In June of 2017, we began profiling innovative players in the higher education space and analyzing their business models through the lens of Disruption Theory. Using our six questions for identifying disruption, we made predictions about the disruptive potential of these companies.
We would be remiss not to revisit those predictions as these companies evolve, in particular the five companies we profiled in 2017. While an understanding of Disruption Theory will not make a fortune teller out of anyone, it can productively inform policy and business strategy.
The textbook examples of disruptive innovations start with a company serving the needs of non-consumers and overserved customers with a simpler and cheaper version of an existing technology. Cell-Ed enables low-literate adults to acquire basic literacy, language, and workforce skills through “micro-lessons,” using technology designed to work on all cell phones, without requiring internet access.
Since we last checked in on Cell-Ed, they have expanded beyond U.S. borders, extending their services into Chile, Ghana, Kenya, and Nigeria. As we predicted, they are using their technology to move upmarket, automating assessments that place students in the appropriate course given their level of learning, while functionality like nudges and reminders helps keep learners on track.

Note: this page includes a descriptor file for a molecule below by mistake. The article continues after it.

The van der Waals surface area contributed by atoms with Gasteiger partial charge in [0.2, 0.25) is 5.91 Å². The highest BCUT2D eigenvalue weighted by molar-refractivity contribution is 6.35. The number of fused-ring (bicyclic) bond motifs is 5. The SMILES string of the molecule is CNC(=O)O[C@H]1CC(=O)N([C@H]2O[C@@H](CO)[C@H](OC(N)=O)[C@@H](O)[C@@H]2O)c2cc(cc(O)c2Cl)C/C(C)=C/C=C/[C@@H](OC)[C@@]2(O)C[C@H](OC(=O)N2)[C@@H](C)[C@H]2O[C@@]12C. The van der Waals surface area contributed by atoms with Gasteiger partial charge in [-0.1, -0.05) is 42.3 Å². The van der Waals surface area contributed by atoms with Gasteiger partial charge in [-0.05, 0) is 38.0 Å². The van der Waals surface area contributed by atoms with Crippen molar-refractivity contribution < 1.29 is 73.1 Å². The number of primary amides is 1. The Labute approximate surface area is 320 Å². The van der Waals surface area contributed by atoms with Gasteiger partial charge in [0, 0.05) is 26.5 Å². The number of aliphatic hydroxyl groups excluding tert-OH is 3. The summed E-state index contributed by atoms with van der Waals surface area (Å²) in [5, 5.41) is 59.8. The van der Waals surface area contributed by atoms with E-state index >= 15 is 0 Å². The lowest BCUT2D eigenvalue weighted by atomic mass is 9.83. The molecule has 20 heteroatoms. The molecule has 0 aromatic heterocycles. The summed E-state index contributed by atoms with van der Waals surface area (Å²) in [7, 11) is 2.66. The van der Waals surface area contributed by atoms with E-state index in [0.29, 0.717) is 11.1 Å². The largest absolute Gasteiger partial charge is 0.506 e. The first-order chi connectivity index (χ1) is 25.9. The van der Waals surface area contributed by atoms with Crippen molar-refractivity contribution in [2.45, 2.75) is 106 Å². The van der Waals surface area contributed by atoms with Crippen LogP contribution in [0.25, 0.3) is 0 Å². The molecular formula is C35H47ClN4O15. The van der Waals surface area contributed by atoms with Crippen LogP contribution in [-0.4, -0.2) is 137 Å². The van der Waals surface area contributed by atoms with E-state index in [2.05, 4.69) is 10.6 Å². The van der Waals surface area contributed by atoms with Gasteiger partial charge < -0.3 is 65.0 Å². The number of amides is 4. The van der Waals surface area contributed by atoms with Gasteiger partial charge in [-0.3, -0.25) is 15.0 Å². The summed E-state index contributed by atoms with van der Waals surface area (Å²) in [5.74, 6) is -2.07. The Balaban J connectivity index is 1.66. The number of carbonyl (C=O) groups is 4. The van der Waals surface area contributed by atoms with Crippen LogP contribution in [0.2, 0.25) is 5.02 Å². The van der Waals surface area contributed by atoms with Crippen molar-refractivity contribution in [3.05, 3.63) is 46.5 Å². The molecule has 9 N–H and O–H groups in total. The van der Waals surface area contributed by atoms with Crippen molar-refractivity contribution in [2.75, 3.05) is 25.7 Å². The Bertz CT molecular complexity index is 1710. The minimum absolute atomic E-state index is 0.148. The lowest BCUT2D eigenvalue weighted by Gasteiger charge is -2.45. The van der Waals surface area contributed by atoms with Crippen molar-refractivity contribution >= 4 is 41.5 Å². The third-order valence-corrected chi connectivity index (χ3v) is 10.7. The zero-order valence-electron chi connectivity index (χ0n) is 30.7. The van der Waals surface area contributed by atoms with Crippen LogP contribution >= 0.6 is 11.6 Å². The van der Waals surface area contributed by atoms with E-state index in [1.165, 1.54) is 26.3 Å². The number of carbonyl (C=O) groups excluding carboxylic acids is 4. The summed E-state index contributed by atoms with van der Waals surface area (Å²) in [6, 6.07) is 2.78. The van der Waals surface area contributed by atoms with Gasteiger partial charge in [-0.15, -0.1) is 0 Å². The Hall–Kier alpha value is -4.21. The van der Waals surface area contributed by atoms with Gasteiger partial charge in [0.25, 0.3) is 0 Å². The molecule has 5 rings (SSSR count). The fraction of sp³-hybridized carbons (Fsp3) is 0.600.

Our major question about Cell-Ed last year was whether it would adopt an innovative business model that allowed it to be sustainable. Since then, Cell-Ed has more definitively embraced a B2B2C model, especially targeting employers. The result? More scale and fewer marketing costs, allowing Cell-Ed to robustly and cost-effectively refine its offerings. Through its 30 or so partners, Cell-Ed is now helping to train over 14,000 students.